Photo by Thomas Quaritsch

The Risks and Losses of Piracy

Piracy is a problem in the abstract, one that occurs to others and not to us, until of course it happens to us. It’s easy to think ourselves immune to these widespread scourges as long as we exist within the mass of humanity in the world and on the internet, in the same way that we rationalize that victims of other crimes must have somehow stepped out of a normal pattern of behavior in order to draw crime and the criminals who commit these acts to them. But we are as vulnerable as any other person or internet user, and while the harm isn’t bodily or tangible in that something we once possessed is taken from us, we are losing something in what is often excused as a victim-less crime.

Given our collective feelings towards multi-billion dollar corporations as a whole, none of us shed a tear for studios dealing with the effects of digital piracy, even as the costs climb into the tens of billions. But the problem isn’t contained to just the major studios or the executives who run them. The costs and the price for piracy is borne by employees losing pay or even their jobs, and by smaller independent artists who rely on every dollar of licensing revenue in order to turn a profit on their work.

The effects of piracy can be felt even on the individual level. Stealing from others online is so easy and so prevalent as to be accepted as a part of putting your life and your work online. For those looking to combat it, it is a challenge to find anything like the accountability that we hope for and demand with the justice system. Many sites allow pseudonymous users, so the notion of guilt and accountability for theft is already institutionally diminished. And the tools that the aggrieved can avail themselves of offer little relief; a ban just means a different email to create a new account. In addition, sites like Facebook that attach real identities to accounts are so large and subject to so many issues that their tools to combat bad behavior are ultimately ineffectual. After all, in an economy that demands both users and engagement, asking any of these sites to ban or suspend users is asking them to act against their own self-interest.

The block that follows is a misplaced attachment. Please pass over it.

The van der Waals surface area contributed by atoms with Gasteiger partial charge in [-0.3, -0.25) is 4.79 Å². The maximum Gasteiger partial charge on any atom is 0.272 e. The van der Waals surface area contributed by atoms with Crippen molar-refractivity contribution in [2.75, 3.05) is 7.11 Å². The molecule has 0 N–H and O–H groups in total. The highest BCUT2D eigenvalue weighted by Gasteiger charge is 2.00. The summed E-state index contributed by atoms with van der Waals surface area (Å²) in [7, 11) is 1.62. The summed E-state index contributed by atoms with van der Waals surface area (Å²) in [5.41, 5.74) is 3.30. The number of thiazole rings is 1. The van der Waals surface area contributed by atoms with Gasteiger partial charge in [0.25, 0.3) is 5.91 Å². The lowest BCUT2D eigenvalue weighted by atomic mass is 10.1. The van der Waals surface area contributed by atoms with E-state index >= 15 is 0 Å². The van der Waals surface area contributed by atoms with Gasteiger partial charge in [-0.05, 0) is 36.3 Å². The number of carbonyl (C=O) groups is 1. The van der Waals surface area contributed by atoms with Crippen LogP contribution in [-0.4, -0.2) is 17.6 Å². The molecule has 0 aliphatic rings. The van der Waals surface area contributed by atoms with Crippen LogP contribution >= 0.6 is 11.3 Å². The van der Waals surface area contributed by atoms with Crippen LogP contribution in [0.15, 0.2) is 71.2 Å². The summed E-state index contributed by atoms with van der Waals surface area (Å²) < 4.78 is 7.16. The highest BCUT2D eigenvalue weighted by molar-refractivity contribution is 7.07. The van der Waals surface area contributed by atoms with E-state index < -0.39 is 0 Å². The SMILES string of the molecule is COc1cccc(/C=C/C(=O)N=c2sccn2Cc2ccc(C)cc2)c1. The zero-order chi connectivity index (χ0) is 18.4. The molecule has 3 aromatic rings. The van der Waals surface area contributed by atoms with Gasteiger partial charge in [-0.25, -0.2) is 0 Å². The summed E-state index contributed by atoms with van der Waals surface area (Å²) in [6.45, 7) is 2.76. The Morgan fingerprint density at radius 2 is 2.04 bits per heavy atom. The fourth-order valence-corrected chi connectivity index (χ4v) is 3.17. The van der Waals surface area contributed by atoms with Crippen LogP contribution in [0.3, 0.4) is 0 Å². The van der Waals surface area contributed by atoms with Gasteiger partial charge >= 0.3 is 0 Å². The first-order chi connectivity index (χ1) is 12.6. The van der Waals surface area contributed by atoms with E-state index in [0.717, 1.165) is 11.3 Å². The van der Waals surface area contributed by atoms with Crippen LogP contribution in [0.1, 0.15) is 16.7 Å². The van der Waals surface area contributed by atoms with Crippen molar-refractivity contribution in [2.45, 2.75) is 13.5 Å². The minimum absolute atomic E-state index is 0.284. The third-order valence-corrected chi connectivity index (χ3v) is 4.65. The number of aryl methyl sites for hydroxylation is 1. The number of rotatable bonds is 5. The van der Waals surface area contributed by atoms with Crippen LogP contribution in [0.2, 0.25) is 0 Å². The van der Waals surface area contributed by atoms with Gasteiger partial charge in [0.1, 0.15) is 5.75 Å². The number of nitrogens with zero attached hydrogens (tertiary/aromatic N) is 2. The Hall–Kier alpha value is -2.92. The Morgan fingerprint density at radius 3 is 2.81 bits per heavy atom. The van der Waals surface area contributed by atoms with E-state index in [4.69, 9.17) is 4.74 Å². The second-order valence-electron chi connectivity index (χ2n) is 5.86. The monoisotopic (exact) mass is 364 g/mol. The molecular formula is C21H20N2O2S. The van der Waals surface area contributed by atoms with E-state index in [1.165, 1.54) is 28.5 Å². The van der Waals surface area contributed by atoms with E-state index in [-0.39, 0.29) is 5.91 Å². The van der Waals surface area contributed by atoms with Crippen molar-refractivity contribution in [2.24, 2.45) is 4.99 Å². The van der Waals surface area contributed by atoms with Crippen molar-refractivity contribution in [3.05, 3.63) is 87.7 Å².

Stopping the problem of piracy and theft requires changing how we look at the issue and how we consider what we put online. Our work has value as digital assets, and like any other asset that we own, we need to protect it against theft or misuse by others. RightsLedger is helping users protect their assets by uploading their work to create a record of ownership on the blockchain. From there you can do what you like with your content — share it, license it, whatever you choose. But you can do so knowing that your digital assets are protected against someone taking away your ownership and control.

We’ve been working hard to create partnerships to bring RightsLedger to new markets — read more about those here.

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